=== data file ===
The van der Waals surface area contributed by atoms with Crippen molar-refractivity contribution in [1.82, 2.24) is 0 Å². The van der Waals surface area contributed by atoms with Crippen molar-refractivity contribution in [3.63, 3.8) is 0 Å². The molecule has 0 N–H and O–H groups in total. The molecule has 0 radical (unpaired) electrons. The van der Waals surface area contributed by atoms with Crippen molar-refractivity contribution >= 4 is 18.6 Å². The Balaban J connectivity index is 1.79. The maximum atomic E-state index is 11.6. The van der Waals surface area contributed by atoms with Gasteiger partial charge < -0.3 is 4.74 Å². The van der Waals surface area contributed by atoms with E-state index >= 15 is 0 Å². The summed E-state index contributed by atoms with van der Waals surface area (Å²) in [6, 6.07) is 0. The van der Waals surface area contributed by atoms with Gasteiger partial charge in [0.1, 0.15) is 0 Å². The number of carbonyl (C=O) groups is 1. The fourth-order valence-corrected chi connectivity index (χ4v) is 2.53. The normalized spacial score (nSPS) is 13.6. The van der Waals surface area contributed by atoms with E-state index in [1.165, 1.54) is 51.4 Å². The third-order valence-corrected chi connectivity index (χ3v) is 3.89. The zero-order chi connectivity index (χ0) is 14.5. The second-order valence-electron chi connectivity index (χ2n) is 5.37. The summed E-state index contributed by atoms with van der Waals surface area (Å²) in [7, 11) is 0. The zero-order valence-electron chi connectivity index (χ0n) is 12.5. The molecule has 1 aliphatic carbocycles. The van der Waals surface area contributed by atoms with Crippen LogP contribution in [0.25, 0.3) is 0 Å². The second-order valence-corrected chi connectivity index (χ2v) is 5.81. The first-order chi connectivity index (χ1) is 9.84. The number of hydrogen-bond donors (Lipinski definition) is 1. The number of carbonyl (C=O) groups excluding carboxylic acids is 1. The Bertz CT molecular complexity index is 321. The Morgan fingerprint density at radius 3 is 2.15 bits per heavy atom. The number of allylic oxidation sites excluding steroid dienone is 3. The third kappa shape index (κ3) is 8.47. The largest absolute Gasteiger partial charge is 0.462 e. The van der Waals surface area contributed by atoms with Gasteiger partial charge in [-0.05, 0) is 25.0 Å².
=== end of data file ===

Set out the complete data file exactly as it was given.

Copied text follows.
The van der Waals surface area contributed by atoms with Crippen molar-refractivity contribution in [1.82, 2.24) is 0 Å². The van der Waals surface area contributed by atoms with Crippen molar-refractivity contribution in [3.63, 3.8) is 0 Å². The molecule has 0 N–H and O–H groups in total. The molecule has 0 radical (unpaired) electrons. The van der Waals surface area contributed by atoms with Crippen molar-refractivity contribution >= 4 is 18.6 Å². The Balaban J connectivity index is 1.79. The maximum atomic E-state index is 11.6. The van der Waals surface area contributed by atoms with Gasteiger partial charge < -0.3 is 4.74 Å². The van der Waals surface area contributed by atoms with E-state index >= 15 is 0 Å². The summed E-state index contributed by atoms with van der Waals surface area (Å²) in [6, 6.07) is 0. The van der Waals surface area contributed by atoms with Gasteiger partial charge in [0.1, 0.15) is 0 Å². The number of carbonyl (C=O) groups is 1. The fourth-order valence-corrected chi connectivity index (χ4v) is 2.53. The normalized spacial score (nSPS) is 13.6. The van der Waals surface area contributed by atoms with E-state index in [1.165, 1.54) is 51.4 Å². The third-order valence-corrected chi connectivity index (χ3v) is 3.89. The zero-order chi connectivity index (χ0) is 14.5. The second-order valence-electron chi connectivity index (χ2n) is 5.37. The summed E-state index contributed by atoms with van der Waals surface area (Å²) in [7, 11) is 0. The zero-order valence-electron chi connectivity index (χ0n) is 12.5. The molecule has 1 aliphatic carbocycles. The van der Waals surface area contributed by atoms with Crippen LogP contribution in [0.25, 0.3) is 0 Å². The second-order valence-corrected chi connectivity index (χ2v) is 5.81. The first-order chi connectivity index (χ1) is 9.84. The number of hydrogen-bond donors (Lipinski definition) is 1. The number of carbonyl (C=O) groups excluding carboxylic acids is 1. The Bertz CT molecular complexity index is 321. The Morgan fingerprint density at radius 3 is 2.15 bits per heavy atom. The number of allylic oxidation sites excluding steroid dienone is 3. The third kappa shape index (κ3) is 8.47. The largest absolute Gasteiger partial charge is 0.462 e. The van der Waals surface area contributed by atoms with Gasteiger partial charge in [-0.05, 0) is 25.0 Å².